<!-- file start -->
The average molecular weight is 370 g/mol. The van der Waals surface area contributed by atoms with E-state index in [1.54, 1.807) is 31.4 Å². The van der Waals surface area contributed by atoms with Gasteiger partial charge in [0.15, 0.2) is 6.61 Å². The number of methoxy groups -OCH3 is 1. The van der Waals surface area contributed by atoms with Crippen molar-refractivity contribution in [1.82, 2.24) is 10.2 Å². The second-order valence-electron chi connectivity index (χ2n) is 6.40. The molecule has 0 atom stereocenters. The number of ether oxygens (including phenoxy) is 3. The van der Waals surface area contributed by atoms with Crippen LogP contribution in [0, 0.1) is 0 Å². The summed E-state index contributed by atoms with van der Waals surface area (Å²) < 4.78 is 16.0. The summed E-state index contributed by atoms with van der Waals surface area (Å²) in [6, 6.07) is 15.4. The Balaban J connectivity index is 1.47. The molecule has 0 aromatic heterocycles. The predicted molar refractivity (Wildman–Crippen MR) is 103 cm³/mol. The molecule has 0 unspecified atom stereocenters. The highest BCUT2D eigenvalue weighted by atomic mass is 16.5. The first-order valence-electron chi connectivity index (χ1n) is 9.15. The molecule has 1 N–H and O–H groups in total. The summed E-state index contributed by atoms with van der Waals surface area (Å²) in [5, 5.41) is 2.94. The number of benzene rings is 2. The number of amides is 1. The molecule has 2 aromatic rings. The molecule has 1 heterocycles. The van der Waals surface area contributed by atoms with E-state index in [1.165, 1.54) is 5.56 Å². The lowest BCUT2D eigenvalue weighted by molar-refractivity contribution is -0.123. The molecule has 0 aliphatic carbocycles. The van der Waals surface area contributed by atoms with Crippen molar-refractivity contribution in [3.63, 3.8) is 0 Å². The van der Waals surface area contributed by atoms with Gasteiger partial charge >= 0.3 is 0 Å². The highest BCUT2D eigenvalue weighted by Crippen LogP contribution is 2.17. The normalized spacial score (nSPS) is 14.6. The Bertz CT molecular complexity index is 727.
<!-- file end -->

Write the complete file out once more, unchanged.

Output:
The average molecular weight is 370 g/mol. The van der Waals surface area contributed by atoms with E-state index in [1.54, 1.807) is 31.4 Å². The van der Waals surface area contributed by atoms with Gasteiger partial charge in [0.15, 0.2) is 6.61 Å². The number of methoxy groups -OCH3 is 1. The van der Waals surface area contributed by atoms with Crippen molar-refractivity contribution in [1.82, 2.24) is 10.2 Å². The second-order valence-electron chi connectivity index (χ2n) is 6.40. The molecule has 0 atom stereocenters. The number of ether oxygens (including phenoxy) is 3. The van der Waals surface area contributed by atoms with Crippen LogP contribution in [0, 0.1) is 0 Å². The summed E-state index contributed by atoms with van der Waals surface area (Å²) < 4.78 is 16.0. The summed E-state index contributed by atoms with van der Waals surface area (Å²) in [6, 6.07) is 15.4. The Balaban J connectivity index is 1.47. The molecule has 0 aromatic heterocycles. The predicted molar refractivity (Wildman–Crippen MR) is 103 cm³/mol. The molecule has 0 unspecified atom stereocenters. The highest BCUT2D eigenvalue weighted by atomic mass is 16.5. The first-order valence-electron chi connectivity index (χ1n) is 9.15. The molecule has 1 N–H and O–H groups in total. The summed E-state index contributed by atoms with van der Waals surface area (Å²) in [5, 5.41) is 2.94. The number of benzene rings is 2. The number of amides is 1. The molecule has 2 aromatic rings. The molecule has 1 heterocycles. The van der Waals surface area contributed by atoms with E-state index in [1.165, 1.54) is 5.56 Å². The lowest BCUT2D eigenvalue weighted by molar-refractivity contribution is -0.123. The molecule has 0 aliphatic carbocycles. The van der Waals surface area contributed by atoms with Crippen molar-refractivity contribution in [3.63, 3.8) is 0 Å². The van der Waals surface area contributed by atoms with Gasteiger partial charge >= 0.3 is 0 Å². The highest BCUT2D eigenvalue weighted by Crippen LogP contribution is 2.17. The normalized spacial score (nSPS) is 14.6. The Bertz CT molecular complexity index is 727.